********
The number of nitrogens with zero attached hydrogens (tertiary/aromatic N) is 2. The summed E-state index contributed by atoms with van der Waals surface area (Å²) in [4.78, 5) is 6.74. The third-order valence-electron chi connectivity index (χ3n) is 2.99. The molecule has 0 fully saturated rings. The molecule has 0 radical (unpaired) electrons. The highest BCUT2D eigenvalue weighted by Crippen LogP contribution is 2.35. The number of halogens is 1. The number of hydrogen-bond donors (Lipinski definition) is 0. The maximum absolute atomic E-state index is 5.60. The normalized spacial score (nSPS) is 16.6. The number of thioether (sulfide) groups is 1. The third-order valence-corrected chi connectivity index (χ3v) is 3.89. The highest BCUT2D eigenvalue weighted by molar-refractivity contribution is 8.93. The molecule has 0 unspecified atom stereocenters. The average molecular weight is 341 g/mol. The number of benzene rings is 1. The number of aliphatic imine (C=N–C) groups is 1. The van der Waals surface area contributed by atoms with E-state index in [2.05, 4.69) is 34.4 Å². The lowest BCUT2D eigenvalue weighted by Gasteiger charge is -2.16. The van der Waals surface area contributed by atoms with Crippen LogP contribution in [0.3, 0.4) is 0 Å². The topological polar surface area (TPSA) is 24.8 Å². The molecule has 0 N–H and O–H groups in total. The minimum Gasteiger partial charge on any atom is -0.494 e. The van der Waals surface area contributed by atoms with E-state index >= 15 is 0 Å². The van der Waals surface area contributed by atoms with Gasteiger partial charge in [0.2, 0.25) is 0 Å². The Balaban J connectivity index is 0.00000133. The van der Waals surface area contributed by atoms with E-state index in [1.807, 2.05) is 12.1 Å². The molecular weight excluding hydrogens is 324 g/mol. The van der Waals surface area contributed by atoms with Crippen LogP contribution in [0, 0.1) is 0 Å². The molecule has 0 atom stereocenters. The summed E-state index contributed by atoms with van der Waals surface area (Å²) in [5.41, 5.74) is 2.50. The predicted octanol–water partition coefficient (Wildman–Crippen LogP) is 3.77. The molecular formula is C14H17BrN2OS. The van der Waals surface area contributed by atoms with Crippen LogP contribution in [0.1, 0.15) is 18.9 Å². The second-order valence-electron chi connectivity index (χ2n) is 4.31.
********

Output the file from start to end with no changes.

The number of nitrogens with zero attached hydrogens (tertiary/aromatic N) is 2. The summed E-state index contributed by atoms with van der Waals surface area (Å²) in [4.78, 5) is 6.74. The third-order valence-electron chi connectivity index (χ3n) is 2.99. The molecule has 0 fully saturated rings. The molecule has 0 radical (unpaired) electrons. The highest BCUT2D eigenvalue weighted by Crippen LogP contribution is 2.35. The number of halogens is 1. The number of hydrogen-bond donors (Lipinski definition) is 0. The maximum absolute atomic E-state index is 5.60. The normalized spacial score (nSPS) is 16.6. The number of thioether (sulfide) groups is 1. The third-order valence-corrected chi connectivity index (χ3v) is 3.89. The highest BCUT2D eigenvalue weighted by molar-refractivity contribution is 8.93. The molecule has 0 unspecified atom stereocenters. The average molecular weight is 341 g/mol. The number of benzene rings is 1. The number of aliphatic imine (C=N–C) groups is 1. The van der Waals surface area contributed by atoms with E-state index in [2.05, 4.69) is 34.4 Å². The lowest BCUT2D eigenvalue weighted by Gasteiger charge is -2.16. The van der Waals surface area contributed by atoms with Crippen LogP contribution in [0.3, 0.4) is 0 Å². The topological polar surface area (TPSA) is 24.8 Å². The molecule has 0 N–H and O–H groups in total. The minimum Gasteiger partial charge on any atom is -0.494 e. The van der Waals surface area contributed by atoms with E-state index >= 15 is 0 Å². The van der Waals surface area contributed by atoms with Gasteiger partial charge in [0.2, 0.25) is 0 Å². The Balaban J connectivity index is 0.00000133. The van der Waals surface area contributed by atoms with E-state index in [1.807, 2.05) is 12.1 Å². The molecular weight excluding hydrogens is 324 g/mol. The van der Waals surface area contributed by atoms with Crippen LogP contribution in [0, 0.1) is 0 Å². The molecule has 0 atom stereocenters. The summed E-state index contributed by atoms with van der Waals surface area (Å²) in [5.41, 5.74) is 2.50. The predicted octanol–water partition coefficient (Wildman–Crippen LogP) is 3.77. The molecular formula is C14H17BrN2OS. The van der Waals surface area contributed by atoms with Crippen LogP contribution in [0.1, 0.15) is 18.9 Å². The second-order valence-electron chi connectivity index (χ2n) is 4.31.